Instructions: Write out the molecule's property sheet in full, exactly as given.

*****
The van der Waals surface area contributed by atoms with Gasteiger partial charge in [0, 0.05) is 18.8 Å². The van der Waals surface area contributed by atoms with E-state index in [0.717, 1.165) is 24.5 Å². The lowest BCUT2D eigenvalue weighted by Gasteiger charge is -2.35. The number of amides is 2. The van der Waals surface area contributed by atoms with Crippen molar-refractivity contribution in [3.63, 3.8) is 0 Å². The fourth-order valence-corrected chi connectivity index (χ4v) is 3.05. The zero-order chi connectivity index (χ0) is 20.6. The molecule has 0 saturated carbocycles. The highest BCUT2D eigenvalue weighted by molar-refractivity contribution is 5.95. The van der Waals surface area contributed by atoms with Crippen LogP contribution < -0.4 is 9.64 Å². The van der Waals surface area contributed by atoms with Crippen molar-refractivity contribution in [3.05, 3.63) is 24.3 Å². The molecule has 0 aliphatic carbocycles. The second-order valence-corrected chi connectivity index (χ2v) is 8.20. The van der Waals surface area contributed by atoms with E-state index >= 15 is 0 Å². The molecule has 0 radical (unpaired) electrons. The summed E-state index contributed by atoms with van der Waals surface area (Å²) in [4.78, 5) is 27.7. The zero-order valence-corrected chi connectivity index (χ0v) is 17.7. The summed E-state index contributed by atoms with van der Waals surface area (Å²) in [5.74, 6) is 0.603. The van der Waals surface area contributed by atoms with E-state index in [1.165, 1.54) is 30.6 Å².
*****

The van der Waals surface area contributed by atoms with Gasteiger partial charge in [0, 0.05) is 18.8 Å². The van der Waals surface area contributed by atoms with E-state index in [0.717, 1.165) is 24.5 Å². The lowest BCUT2D eigenvalue weighted by Gasteiger charge is -2.35. The number of amides is 2. The van der Waals surface area contributed by atoms with Crippen molar-refractivity contribution in [3.63, 3.8) is 0 Å². The fourth-order valence-corrected chi connectivity index (χ4v) is 3.05. The zero-order chi connectivity index (χ0) is 20.6. The molecule has 0 saturated carbocycles. The highest BCUT2D eigenvalue weighted by molar-refractivity contribution is 5.95. The van der Waals surface area contributed by atoms with Crippen LogP contribution < -0.4 is 9.64 Å². The van der Waals surface area contributed by atoms with Crippen molar-refractivity contribution in [3.05, 3.63) is 24.3 Å². The molecule has 0 aliphatic carbocycles. The second-order valence-corrected chi connectivity index (χ2v) is 8.20. The van der Waals surface area contributed by atoms with E-state index >= 15 is 0 Å². The molecule has 0 radical (unpaired) electrons. The summed E-state index contributed by atoms with van der Waals surface area (Å²) in [4.78, 5) is 27.7. The zero-order valence-corrected chi connectivity index (χ0v) is 17.7. The summed E-state index contributed by atoms with van der Waals surface area (Å²) in [5.74, 6) is 0.603. The van der Waals surface area contributed by atoms with E-state index in [1.165, 1.54) is 30.6 Å².